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Electronic Analogy Quiz
August 1960 Popular Electronics

August 1960 Popular Electronics

August 1960 Popular Electronics Cover - RF CafeTable of Contents

Wax nostalgic about and learn from the history of early electronics. See articles from Popular Electronics, published October 1954 - April 1985. All copyrights are hereby acknowledged.

This electronics analogy quiz is a little easier than many of the others created by Robert Balin and published in Popular Electronics magazine because all of the electrical and mechanical objects depicted here are very familiar. The concepts might seem trivial to those of us who have been immersed in the science for decades, but I for one can remember when first hearing these analogies how helpful they were. Not only that, but I also recall during physics and mechanics courses in college being amazed at the similarity of equations shared by electrical and mechanical processes. Wikipedia has a huge page describing many of the most familiar mechanical-electrical analogies.

Electronic Analogy Quiz

Electronic Analogy Quiz, August 1960 Popular Electronics - RF CafeBy Robert P. Balin

Analogies - or comparisons - between electrical and mechanical phenomena are widely used to explain many electronic principles. See if you can match the lettered objects to the numbered symbols in the boxes below. The correct match in each case, and a complete explanation of the principles involved, will be found at the bottom of the page.


Quizzes from vintage electronics magazines such as Popular Electronics, Electronics-World, QST, and Radio News were published over the years - some really simple and others not so simple. Robert P. Balin created most of the quizzes for Popular Electronics. This is a listing of all I have posted thus far.

RF Cafe Quizzes

Vintage Electronics Magazine Quizzes

Vintage Electronics Magazine Quizzes


Analogy Quiz Answers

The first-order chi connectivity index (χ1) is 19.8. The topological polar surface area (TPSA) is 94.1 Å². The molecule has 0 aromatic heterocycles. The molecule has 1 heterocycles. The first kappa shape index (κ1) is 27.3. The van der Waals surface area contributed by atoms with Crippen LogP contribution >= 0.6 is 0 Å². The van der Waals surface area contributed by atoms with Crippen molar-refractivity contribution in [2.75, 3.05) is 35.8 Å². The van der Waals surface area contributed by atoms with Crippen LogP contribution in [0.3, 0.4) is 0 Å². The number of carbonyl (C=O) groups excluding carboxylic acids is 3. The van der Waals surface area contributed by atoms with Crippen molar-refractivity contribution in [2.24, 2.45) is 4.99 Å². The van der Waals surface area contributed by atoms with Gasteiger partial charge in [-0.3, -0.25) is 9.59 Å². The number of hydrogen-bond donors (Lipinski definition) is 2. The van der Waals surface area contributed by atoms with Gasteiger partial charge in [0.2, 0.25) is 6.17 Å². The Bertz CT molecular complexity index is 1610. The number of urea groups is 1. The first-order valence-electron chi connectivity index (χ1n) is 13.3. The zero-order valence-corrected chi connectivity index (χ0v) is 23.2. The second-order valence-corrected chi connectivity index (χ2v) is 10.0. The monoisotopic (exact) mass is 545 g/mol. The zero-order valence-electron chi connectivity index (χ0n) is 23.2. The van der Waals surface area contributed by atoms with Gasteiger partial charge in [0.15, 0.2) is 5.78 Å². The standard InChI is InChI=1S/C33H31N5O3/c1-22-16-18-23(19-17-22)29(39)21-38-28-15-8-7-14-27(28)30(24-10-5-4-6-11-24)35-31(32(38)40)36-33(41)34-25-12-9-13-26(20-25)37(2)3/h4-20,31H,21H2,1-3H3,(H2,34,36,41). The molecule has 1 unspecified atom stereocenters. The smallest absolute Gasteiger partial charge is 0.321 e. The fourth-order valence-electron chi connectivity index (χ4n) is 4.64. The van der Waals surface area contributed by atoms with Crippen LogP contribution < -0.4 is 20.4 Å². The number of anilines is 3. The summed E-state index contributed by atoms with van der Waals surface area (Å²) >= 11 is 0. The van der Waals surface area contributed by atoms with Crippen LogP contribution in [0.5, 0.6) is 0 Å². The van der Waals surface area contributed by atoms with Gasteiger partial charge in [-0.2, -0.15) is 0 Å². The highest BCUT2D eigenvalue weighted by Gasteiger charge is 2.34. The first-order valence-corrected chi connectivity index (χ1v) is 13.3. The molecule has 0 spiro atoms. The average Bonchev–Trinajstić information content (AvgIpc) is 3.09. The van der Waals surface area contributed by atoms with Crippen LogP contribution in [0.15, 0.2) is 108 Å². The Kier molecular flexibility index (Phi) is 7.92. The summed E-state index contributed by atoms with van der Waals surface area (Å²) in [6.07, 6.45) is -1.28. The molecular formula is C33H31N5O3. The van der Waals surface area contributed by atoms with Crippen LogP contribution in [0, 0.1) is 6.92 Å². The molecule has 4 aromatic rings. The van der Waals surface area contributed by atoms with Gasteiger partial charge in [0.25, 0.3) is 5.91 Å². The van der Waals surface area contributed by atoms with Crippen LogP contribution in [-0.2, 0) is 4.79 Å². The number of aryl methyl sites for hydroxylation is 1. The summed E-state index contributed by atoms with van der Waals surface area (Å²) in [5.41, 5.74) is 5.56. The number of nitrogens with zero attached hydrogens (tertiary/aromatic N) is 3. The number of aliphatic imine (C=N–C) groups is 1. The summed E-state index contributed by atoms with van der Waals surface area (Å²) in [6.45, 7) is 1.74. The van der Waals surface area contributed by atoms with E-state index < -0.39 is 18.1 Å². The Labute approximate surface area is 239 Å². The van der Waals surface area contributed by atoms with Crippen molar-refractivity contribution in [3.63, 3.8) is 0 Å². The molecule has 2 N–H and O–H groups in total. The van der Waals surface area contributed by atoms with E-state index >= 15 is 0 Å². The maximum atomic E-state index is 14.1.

I. G. Because of its magnetic field, an inductor has the ability to resist any change in the amount or direction of the current flowing through it - we call this property "electrical inertia." A heavy grinding wheel, because of its mass, has mechanical inertia and tends to resist any change in its speed or direction of rotation.

2. D. A rectifier in an electrical circuit permits electron flow in only one direction. A ratchet wheel and check pawl likewise permit rotation in only one direction.

3. C. A capacitor stores electrical energy in its dielectric when it is charged, and the energy is recovered when you provide a discharge path for it. The coil spring in a jack-in-the-box stores mechanical energy in its stressed turns when the spring is compressed; this energy is recovered when you open the box.

4. H. A fuse element can carry little more than the normal current for its circuit; when an overload occurs, it is the first thing to burn in two and thereby open the circuit. The fuse may be compared, then, to the weakest link in a chain.

5. B. A resonant circuit will oscillate at a frequency determined by the inductance and capacitance present. A tuning fork oscillates as well, but at a frequency determined by its mechanical construction.

6. A. A transformer takes electrical energy supplied to its primary winding as a large current at low voltage and provides us with virtually the same amount of energy delivered as a small current at high voltage from its secondary winding. A gear train receives mechanical energy at high speed and low torque and converts it for use by a device requiring the same amount of power supplied at low speed and high torque.

7. E. An open switch stops electron flow in the same manner as a closed faucet stops the flow of water.

8. F. A resistor limits the current in a circuit, but converts some of the electrical energy into heat while doing so. The brake shoe on the wagon wheel limits the speed of its rotation, and changes some of the mechanical energy into heat.



Posted June 5, 2024
(updated from original post on 11/18/2013)

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